OGC has identified several data quality standards, namely, data format standards, data delivery standards and data search standards, which serve as good start to formulate workable metrics in the assessment of open geospatial data quality. The conceptual model in Figure 2 demonstrates key standards involved in the measurement and relationships among various elements in the process. A little more explanation will help understand the relationships.

The basic data types include maps, coordinates and attributes which are considered to be typical geospatial data. Metadata, while as an independent data type itself, describe all other types of data and play an important role in measuring data deliverability as regulated in data search standards on Figure 2 diagram. This measure of data deliverability is prioritized high when open data are in place because it certifies interoperability across web domains. Other standards identified apply to all three data types. These standards, alongside data search standards, measure the major stages of data development and access, i.e., from the stages of data creation to data acquisition, management and retrieval. In this proposed process, data format standards stress the implementation of markup languages, data curation standards underlines the application of data transformation (e.g., upgrading file format), and data delivery standards highlights web mapping service.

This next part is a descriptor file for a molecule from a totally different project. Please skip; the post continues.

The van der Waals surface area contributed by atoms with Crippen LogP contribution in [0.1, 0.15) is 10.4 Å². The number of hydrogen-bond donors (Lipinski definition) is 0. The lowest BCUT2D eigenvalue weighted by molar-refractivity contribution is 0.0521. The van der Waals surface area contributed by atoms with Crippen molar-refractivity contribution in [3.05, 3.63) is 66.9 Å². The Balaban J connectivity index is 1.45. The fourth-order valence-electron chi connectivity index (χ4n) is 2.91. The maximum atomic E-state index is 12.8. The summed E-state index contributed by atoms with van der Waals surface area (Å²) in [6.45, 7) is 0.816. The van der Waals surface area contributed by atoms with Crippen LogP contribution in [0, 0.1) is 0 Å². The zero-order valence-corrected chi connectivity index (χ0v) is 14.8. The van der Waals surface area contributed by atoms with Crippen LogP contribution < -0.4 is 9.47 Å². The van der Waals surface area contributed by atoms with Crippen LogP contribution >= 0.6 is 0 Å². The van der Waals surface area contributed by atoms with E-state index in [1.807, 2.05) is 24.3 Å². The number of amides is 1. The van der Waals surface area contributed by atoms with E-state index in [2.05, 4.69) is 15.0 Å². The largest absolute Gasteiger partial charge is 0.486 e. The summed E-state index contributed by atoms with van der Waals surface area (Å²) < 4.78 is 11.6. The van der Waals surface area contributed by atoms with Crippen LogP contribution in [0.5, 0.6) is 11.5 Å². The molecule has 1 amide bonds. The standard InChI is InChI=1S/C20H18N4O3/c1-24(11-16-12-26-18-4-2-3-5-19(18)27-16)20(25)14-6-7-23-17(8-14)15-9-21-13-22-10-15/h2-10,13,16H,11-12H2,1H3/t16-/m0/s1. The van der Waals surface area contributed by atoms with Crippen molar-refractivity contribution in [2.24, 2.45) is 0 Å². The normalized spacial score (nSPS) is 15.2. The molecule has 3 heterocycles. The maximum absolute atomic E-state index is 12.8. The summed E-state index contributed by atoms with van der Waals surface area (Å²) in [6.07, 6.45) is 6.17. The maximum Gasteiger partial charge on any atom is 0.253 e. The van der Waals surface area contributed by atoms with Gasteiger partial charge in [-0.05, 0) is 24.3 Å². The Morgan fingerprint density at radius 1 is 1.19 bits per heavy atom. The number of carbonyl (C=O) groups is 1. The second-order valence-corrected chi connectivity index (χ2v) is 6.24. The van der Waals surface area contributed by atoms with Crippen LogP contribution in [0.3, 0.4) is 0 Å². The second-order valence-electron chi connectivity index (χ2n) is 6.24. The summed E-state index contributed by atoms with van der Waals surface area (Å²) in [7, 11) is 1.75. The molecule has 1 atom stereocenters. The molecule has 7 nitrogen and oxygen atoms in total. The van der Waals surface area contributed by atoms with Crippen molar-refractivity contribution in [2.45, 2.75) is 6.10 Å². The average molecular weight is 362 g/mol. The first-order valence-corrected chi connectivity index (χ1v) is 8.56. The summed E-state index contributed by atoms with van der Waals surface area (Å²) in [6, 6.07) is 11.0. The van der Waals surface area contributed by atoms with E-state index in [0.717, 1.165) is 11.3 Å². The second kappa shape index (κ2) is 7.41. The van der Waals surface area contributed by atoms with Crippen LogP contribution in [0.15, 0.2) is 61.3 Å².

Data quality dimensions, as shown on the diagram, apply to every set of the standards. However, because of the differences in targeted measures, not all dimension categories are applicable to every standards. It will be not surprising if accessibility is not incorporated into the measure of data acquisition standards, although it is critical to evaluate data with the data delivery standards. On the other hand, some dimension categories are valid for several standards, e.g., legibility can be used for data creation standards, data acquisition standards and data format standards, and consistency can be found in the application of multiple standards.

Figure 2. A conceptual model of quality metrics for open geospatial data

Measurement can be performed using various techniques. Like business having its developed software tools to manage data quality, geoscience has a sophisticated system that uses GIS technologies to provide qualified spatial data, georeference imagery sources for the accuracy of map presentation, test data compatibility, and so forth. Digital maps in the form of vector and raster can be verified, preserved and analyzed by all GIS applications, although ESRI's products, e.g., ArcGIS, have dominated the practice. Most of such tools have an enhanced ability to process satellite and similar types of imagery, which can also be handled by remote sensing devices.